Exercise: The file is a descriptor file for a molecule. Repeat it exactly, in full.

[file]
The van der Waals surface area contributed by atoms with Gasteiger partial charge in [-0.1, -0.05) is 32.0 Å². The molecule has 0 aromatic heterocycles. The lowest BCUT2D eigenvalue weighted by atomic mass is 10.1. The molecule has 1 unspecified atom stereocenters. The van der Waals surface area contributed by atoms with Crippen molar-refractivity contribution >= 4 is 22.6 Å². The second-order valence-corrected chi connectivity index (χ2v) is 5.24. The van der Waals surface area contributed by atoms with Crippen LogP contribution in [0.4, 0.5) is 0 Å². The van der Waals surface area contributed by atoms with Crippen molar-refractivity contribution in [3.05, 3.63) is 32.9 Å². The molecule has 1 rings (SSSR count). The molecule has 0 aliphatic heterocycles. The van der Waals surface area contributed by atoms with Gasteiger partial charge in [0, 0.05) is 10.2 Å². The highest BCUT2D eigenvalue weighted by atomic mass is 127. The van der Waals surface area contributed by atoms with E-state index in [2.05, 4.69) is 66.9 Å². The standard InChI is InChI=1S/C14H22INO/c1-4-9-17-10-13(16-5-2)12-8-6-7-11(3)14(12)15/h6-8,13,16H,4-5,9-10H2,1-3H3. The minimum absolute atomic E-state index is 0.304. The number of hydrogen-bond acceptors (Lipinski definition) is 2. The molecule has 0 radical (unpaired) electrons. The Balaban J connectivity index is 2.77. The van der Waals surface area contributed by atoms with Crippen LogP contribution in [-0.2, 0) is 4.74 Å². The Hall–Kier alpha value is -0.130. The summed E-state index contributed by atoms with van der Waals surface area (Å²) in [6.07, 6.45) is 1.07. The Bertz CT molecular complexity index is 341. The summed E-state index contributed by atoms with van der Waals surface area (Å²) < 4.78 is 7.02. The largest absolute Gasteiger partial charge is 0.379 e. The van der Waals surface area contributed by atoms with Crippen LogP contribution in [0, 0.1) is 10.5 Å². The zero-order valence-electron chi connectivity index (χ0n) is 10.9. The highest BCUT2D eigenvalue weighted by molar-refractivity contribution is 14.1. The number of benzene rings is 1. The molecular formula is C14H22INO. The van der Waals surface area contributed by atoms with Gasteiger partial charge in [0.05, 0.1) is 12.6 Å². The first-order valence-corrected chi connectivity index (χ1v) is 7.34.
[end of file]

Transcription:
The van der Waals surface area contributed by atoms with Gasteiger partial charge in [-0.1, -0.05) is 32.0 Å². The molecule has 0 aromatic heterocycles. The lowest BCUT2D eigenvalue weighted by atomic mass is 10.1. The molecule has 1 unspecified atom stereocenters. The van der Waals surface area contributed by atoms with Crippen molar-refractivity contribution >= 4 is 22.6 Å². The second-order valence-corrected chi connectivity index (χ2v) is 5.24. The van der Waals surface area contributed by atoms with Crippen LogP contribution in [0.4, 0.5) is 0 Å². The van der Waals surface area contributed by atoms with Crippen molar-refractivity contribution in [3.05, 3.63) is 32.9 Å². The molecule has 1 rings (SSSR count). The molecule has 0 aliphatic heterocycles. The van der Waals surface area contributed by atoms with Gasteiger partial charge in [0, 0.05) is 10.2 Å². The highest BCUT2D eigenvalue weighted by atomic mass is 127. The van der Waals surface area contributed by atoms with E-state index in [2.05, 4.69) is 66.9 Å². The standard InChI is InChI=1S/C14H22INO/c1-4-9-17-10-13(16-5-2)12-8-6-7-11(3)14(12)15/h6-8,13,16H,4-5,9-10H2,1-3H3. The minimum absolute atomic E-state index is 0.304. The number of hydrogen-bond acceptors (Lipinski definition) is 2. The molecule has 0 radical (unpaired) electrons. The Balaban J connectivity index is 2.77. The van der Waals surface area contributed by atoms with Crippen LogP contribution in [-0.2, 0) is 4.74 Å². The Hall–Kier alpha value is -0.130. The summed E-state index contributed by atoms with van der Waals surface area (Å²) in [6.07, 6.45) is 1.07. The Bertz CT molecular complexity index is 341. The summed E-state index contributed by atoms with van der Waals surface area (Å²) < 4.78 is 7.02. The largest absolute Gasteiger partial charge is 0.379 e. The van der Waals surface area contributed by atoms with Crippen LogP contribution in [0, 0.1) is 10.5 Å². The zero-order valence-electron chi connectivity index (χ0n) is 10.9. The highest BCUT2D eigenvalue weighted by molar-refractivity contribution is 14.1. The number of benzene rings is 1. The molecular formula is C14H22INO. The van der Waals surface area contributed by atoms with Gasteiger partial charge in [0.05, 0.1) is 12.6 Å². The first-order valence-corrected chi connectivity index (χ1v) is 7.34.